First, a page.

South Africa, Tasmania, Australia, New Zealand
November 20th, 1890
My Beloved Angee,
Your welcome letter of Oct. 23rd was received yesterday and has been nearly 4 weeks in reaching me from Cape Town and I am unfeignedly thankful to hear that you are preserved in good health also our dear children. I have not heard from Harry for a long time, it must be a nice change for Emma and him to have their aunts Eliza and Eunice up with them for a while. We reached this place [a] few days ago from East London and the moving from port to port on this coast is about as unpleasant a job as I have had to encounter. Both E. London and Durban have bars at the entrance of the ports involving landing and embarking in tugs which in rough weather is very unpleasant – I was feeling poorly at E. London on leaving there and the wind and sea were very high. We had to go below on board the tug on going out to our steamer and I certainly never was in such a sea in my life as we had to go through or I may almost say to go under and scraping the ship. The basket business came into operation again to hoist us from the tug to the steamer – we were to have started an hour or two after embarking but did not get away until after a delay of 19 hours. Durban is the finest place I have yet seen in S. Africa and the English race predominate – there is scarcely a Dutch family in the district. It is semi-tropical and the first 2 or 3 days I was here I hardly knew how to keep up my head for drowsiness and we had very heavy storms of thunder, lightning and rain.
Through mercy I am feeling in my usual good health and have had great encouragement in the business. There is a small gathering here who have been expecting me for some weeks and we had a nice reading in Colossians the night after my arrival. I met the leading brother here, while at Cape Town who was returning from England with his wife, so that I was not quite a stranger. There is also a brother here quite recently out from England and came from Tunbridge Wells meeting so knew a good deal about our troubles at home. I spent last evening with this brother and the leading brother in Durban and had to put a plain question to them as to whether the meeting there had identified itself with Mr Raven's teaching as if so I certainly should not break bread with them. They assured me that they had not any sympathy with it. The Tunbridge Wells brother said how distressing it was to be in England and that he was sure the root of all the trouble was that brethren were now reasoning about the truth and about the person of Christ and the simplicity and enjoyment of them appeared to be lost by the soul. I hear from James Sobey at Cape Town and a leading brother at Port Elizabeth and it is pretty evident that South Africa will soon be put to the test. There are many of course who could follow Dr Glennie wherever he may go, but I have carefully avoided uttering a word that should weaken their affection for him, neither am I working to get followers for Mr Lowe – through mercy in the measure in which God has made His Christ and His word precious to my own heart have I sought to encourage all to cleave to Him and to hold fast His pure word in the form in which God has in perfect wisdom and grace been pleased to give it to us.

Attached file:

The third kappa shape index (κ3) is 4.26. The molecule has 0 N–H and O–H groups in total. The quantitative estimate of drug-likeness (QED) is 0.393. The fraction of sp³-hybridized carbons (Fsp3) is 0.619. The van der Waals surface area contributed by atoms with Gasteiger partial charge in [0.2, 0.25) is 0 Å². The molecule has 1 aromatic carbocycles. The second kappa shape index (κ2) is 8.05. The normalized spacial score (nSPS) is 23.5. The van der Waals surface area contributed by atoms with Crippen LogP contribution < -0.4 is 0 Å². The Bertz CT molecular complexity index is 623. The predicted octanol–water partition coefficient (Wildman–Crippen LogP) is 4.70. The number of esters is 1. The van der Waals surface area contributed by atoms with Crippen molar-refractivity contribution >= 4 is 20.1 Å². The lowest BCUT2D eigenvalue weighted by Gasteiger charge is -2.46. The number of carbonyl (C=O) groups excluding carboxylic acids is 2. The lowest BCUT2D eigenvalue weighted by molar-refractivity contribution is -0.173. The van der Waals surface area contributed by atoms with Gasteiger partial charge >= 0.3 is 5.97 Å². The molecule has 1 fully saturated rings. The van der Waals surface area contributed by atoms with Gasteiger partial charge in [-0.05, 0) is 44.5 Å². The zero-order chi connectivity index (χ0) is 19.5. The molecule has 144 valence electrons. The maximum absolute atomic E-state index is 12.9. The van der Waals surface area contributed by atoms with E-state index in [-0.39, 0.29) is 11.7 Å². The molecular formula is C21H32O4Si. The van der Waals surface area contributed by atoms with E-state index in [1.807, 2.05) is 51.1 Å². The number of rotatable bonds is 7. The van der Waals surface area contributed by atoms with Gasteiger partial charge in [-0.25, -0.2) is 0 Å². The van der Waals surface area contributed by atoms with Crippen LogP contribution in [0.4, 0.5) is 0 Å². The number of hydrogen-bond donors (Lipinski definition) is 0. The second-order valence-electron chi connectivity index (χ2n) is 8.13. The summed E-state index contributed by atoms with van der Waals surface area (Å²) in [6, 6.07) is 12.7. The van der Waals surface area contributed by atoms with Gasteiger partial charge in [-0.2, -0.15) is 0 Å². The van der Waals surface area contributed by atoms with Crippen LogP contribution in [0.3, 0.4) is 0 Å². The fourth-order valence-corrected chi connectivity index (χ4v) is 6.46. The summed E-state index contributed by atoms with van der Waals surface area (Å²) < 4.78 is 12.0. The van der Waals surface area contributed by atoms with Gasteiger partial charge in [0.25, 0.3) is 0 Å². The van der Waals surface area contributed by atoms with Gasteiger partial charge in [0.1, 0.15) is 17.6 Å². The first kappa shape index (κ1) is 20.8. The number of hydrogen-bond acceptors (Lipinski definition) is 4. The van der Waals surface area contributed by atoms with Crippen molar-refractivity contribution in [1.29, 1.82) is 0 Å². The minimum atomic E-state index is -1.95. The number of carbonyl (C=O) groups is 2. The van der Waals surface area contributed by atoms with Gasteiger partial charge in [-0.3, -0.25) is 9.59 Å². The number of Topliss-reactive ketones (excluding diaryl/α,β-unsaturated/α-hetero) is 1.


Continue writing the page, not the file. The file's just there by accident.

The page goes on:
Saturday Nov. 28th (Durban)
How welcome is the return of a day of rest and gladness after all the busy work of another week is over. The regular prayer meeting was held last night and it was a real time in pouring out a heart to God in prayer and supplication with thanksgiving. The six brothers present all took part in it so there was nice liberty. What a reality it is to be sustained of God and preserved in Christ Jesus week by week and this to be in His presence to wait upon Him that our souls may realise what He is for us "who spared not His own Son but delivered Him up for us all". How it calls forth thanksgiving and praise from our hearts. As far as my business was concerned God graciously granted much encouragement, so that His mercies above and below were made to abound.
Dear Lazarus came in just now with my early cup of tea and his heart filled up with joy. It appears that the second cook an Indian came to him last night as he was laying down and began to speak of religious things – the cook being a Catholic – they were together until nearly 3 this morning and it ended in the cook's believing on the Lord Jesus and being made very happy. It was very fine to hear Lazarus saying how he "eplained" (explained) everything to him. He is preaching the gospel continually and one is made to feel that it is coming from his heart. There is evidently a real gift in utterance and the person of the Lord Jesus fills his heart. It does my very soul good to hear him confess His name.
Mon. 24th 6.20am